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ACLU and Center for Reproductive Rights Vow to Appeal
to Protect Women’s Health
FOR IMMEDIATE RELEASE
July 30, 2012
Robyn Shepherd, ACLU national, (212) 519-7829 or 549-2666; email@example.com
Lindsay Nordstrom, ACLU of Arizona, (602) 773-6005
PHOENIX -- A federal court in Arizona today upheld the most extreme abortion ban in the country.
The Arizona law, which criminalizes virtually all abortions after 20 weeks of pregnancy, contains only the narrowest possible exception for medical emergencies. The ban would force a physician caring for a woman with a high-risk pregnancy to wait until her condition imposes an immediate threat of death or major medical damage before offering her the care she needs. The ban also contains no exceptions for a woman who receives the devastating diagnosis that the fetus will not survive after birth.
The law was challenged by the American Civil Liberties Union, the ACLU of Arizona and the Center for Reproductive Rights on behalf of three physicians and their patients. The organizations plan to immediately file an emergency appeal of today’s decision to the U.S. Ninth Circuit Court of Appeals and to ask the court to prevent the law from going into effect.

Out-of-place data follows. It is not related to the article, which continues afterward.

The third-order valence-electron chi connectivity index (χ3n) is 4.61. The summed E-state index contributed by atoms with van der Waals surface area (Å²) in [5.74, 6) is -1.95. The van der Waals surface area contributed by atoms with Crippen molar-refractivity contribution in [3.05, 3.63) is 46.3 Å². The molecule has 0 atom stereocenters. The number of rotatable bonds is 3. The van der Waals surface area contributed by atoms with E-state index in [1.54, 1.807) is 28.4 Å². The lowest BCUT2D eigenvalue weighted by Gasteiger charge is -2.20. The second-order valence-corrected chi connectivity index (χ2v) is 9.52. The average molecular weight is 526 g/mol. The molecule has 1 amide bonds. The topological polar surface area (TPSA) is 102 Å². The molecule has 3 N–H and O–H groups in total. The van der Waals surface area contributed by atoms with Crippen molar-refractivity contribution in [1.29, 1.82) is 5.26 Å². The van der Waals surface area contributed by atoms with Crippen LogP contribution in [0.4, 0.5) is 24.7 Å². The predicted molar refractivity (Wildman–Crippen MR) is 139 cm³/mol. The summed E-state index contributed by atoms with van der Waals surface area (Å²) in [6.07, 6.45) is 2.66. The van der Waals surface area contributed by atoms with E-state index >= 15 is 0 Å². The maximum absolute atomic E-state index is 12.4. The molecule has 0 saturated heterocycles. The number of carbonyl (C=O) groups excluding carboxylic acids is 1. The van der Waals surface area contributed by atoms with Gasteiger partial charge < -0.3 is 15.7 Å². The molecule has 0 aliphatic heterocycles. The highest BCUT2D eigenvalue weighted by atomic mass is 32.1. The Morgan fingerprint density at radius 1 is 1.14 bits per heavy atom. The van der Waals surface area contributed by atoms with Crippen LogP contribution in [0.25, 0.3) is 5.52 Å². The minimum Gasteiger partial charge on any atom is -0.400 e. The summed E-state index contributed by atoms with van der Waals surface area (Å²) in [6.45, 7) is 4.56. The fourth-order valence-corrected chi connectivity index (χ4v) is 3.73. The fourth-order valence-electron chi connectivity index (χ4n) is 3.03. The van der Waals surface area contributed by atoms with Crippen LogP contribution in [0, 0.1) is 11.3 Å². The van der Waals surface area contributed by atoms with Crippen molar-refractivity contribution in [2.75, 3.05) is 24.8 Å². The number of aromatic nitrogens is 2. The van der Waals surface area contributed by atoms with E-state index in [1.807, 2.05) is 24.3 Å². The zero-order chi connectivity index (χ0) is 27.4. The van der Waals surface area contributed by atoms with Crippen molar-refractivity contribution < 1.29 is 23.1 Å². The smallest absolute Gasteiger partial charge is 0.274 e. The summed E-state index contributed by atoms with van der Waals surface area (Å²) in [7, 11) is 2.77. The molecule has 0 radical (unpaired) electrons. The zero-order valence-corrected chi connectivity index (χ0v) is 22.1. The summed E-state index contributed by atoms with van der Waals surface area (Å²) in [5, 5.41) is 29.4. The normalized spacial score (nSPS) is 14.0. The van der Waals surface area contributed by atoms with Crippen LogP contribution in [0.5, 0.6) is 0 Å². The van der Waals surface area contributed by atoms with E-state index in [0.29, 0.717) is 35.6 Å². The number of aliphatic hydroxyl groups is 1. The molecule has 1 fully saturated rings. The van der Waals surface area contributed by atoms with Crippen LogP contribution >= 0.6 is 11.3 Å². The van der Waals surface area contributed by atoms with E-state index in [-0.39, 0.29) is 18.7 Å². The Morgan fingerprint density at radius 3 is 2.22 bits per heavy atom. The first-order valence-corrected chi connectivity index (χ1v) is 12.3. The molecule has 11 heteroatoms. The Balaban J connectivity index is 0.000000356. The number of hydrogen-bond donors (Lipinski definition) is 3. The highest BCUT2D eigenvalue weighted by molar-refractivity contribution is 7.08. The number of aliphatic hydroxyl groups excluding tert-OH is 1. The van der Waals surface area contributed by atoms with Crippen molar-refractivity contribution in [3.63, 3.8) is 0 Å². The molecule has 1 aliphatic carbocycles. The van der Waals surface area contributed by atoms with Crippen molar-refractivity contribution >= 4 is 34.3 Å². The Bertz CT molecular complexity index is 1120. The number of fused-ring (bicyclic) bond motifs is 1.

“Today, the court upheld a law that prevents doctors from providing safe, legal medical care to their patients,” said Alexa Kolbi-Molinas, staff attorney with the ACLU Reproductive Freedom Project. “We will do everything we can to stop this law from going into effect and to prevent politicians from interfering with decisions that should be made by a woman, her family and her doctor.”
“This law forces a sick, pregnant woman to wait until she is on the brink of disaster before her doctor can provide her medically appropriate care,” said Dan Pochoda, legal director of the ACLU of Arizona. “We will continue the fight to protect women's health and to ensure they can get the care they need.”
More information on this case can be found at www.aclu.org/reproductive-freedom/isaacson-v-horne.